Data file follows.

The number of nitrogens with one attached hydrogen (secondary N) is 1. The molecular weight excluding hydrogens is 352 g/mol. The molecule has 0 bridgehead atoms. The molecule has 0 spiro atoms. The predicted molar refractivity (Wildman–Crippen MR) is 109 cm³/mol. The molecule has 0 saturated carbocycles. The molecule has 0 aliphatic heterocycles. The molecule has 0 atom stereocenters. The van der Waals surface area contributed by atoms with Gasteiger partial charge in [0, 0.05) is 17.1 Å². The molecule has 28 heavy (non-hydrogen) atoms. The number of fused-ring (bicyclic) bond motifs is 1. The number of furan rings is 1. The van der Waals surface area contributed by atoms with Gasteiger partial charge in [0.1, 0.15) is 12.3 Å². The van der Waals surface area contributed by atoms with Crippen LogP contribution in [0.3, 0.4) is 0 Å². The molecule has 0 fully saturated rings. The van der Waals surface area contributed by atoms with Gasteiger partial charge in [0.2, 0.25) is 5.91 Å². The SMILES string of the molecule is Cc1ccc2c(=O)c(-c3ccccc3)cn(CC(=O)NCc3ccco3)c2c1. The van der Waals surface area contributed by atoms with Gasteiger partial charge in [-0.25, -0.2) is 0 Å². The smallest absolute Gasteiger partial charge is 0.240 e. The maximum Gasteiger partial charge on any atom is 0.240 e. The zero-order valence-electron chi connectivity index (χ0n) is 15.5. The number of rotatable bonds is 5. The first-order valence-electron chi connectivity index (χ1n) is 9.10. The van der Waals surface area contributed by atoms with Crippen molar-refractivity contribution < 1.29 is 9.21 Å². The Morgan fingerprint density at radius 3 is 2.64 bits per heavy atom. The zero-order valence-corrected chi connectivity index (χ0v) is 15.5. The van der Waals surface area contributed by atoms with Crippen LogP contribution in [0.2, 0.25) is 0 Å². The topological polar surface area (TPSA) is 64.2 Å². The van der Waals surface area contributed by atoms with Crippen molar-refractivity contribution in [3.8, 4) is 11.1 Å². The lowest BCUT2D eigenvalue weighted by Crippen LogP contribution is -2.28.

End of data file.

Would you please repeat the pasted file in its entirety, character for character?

The number of nitrogens with one attached hydrogen (secondary N) is 1. The molecular weight excluding hydrogens is 352 g/mol. The molecule has 0 bridgehead atoms. The molecule has 0 spiro atoms. The predicted molar refractivity (Wildman–Crippen MR) is 109 cm³/mol. The molecule has 0 saturated carbocycles. The molecule has 0 aliphatic heterocycles. The molecule has 0 atom stereocenters. The van der Waals surface area contributed by atoms with Gasteiger partial charge in [0, 0.05) is 17.1 Å². The molecule has 28 heavy (non-hydrogen) atoms. The number of fused-ring (bicyclic) bond motifs is 1. The number of furan rings is 1. The van der Waals surface area contributed by atoms with Gasteiger partial charge in [0.1, 0.15) is 12.3 Å². The van der Waals surface area contributed by atoms with Crippen LogP contribution in [0.3, 0.4) is 0 Å². The molecule has 0 fully saturated rings. The van der Waals surface area contributed by atoms with Gasteiger partial charge in [0.2, 0.25) is 5.91 Å². The SMILES string of the molecule is Cc1ccc2c(=O)c(-c3ccccc3)cn(CC(=O)NCc3ccco3)c2c1. The van der Waals surface area contributed by atoms with Gasteiger partial charge in [-0.25, -0.2) is 0 Å². The smallest absolute Gasteiger partial charge is 0.240 e. The maximum Gasteiger partial charge on any atom is 0.240 e. The zero-order valence-electron chi connectivity index (χ0n) is 15.5. The number of rotatable bonds is 5. The first-order valence-electron chi connectivity index (χ1n) is 9.10. The van der Waals surface area contributed by atoms with Crippen molar-refractivity contribution < 1.29 is 9.21 Å². The Morgan fingerprint density at radius 3 is 2.64 bits per heavy atom. The zero-order valence-corrected chi connectivity index (χ0v) is 15.5. The van der Waals surface area contributed by atoms with Crippen LogP contribution in [0.2, 0.25) is 0 Å². The topological polar surface area (TPSA) is 64.2 Å². The van der Waals surface area contributed by atoms with Crippen molar-refractivity contribution in [3.8, 4) is 11.1 Å². The lowest BCUT2D eigenvalue weighted by Crippen LogP contribution is -2.28.